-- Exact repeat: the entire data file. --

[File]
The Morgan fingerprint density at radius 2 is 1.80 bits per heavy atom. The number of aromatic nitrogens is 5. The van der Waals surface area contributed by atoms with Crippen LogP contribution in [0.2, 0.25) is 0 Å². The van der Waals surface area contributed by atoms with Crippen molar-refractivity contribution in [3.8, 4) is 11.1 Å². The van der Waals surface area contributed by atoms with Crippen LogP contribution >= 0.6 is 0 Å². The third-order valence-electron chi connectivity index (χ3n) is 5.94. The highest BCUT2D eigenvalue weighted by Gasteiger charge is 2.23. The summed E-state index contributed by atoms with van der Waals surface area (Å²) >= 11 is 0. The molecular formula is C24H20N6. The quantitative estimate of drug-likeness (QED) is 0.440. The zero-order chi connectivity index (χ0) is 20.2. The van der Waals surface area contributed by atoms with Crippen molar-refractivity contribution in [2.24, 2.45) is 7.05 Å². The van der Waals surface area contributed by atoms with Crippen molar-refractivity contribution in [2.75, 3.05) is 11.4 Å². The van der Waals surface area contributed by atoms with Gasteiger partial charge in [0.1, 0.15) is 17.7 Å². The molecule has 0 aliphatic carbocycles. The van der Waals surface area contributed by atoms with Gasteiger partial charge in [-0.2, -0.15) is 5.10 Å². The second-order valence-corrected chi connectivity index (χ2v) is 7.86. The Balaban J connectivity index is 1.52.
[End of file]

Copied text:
The Morgan fingerprint density at radius 2 is 1.80 bits per heavy atom. The number of aromatic nitrogens is 5. The van der Waals surface area contributed by atoms with Crippen LogP contribution in [0.2, 0.25) is 0 Å². The van der Waals surface area contributed by atoms with Crippen molar-refractivity contribution in [3.8, 4) is 11.1 Å². The van der Waals surface area contributed by atoms with Crippen LogP contribution >= 0.6 is 0 Å². The third-order valence-electron chi connectivity index (χ3n) is 5.94. The highest BCUT2D eigenvalue weighted by Gasteiger charge is 2.23. The summed E-state index contributed by atoms with van der Waals surface area (Å²) >= 11 is 0. The molecular formula is C24H20N6. The quantitative estimate of drug-likeness (QED) is 0.440. The zero-order chi connectivity index (χ0) is 20.2. The van der Waals surface area contributed by atoms with Crippen molar-refractivity contribution in [2.24, 2.45) is 7.05 Å². The van der Waals surface area contributed by atoms with Crippen molar-refractivity contribution in [2.75, 3.05) is 11.4 Å². The van der Waals surface area contributed by atoms with Gasteiger partial charge in [0.1, 0.15) is 17.7 Å². The molecule has 0 aliphatic carbocycles. The van der Waals surface area contributed by atoms with Gasteiger partial charge in [-0.2, -0.15) is 5.10 Å². The second-order valence-corrected chi connectivity index (χ2v) is 7.86. The Balaban J connectivity index is 1.52.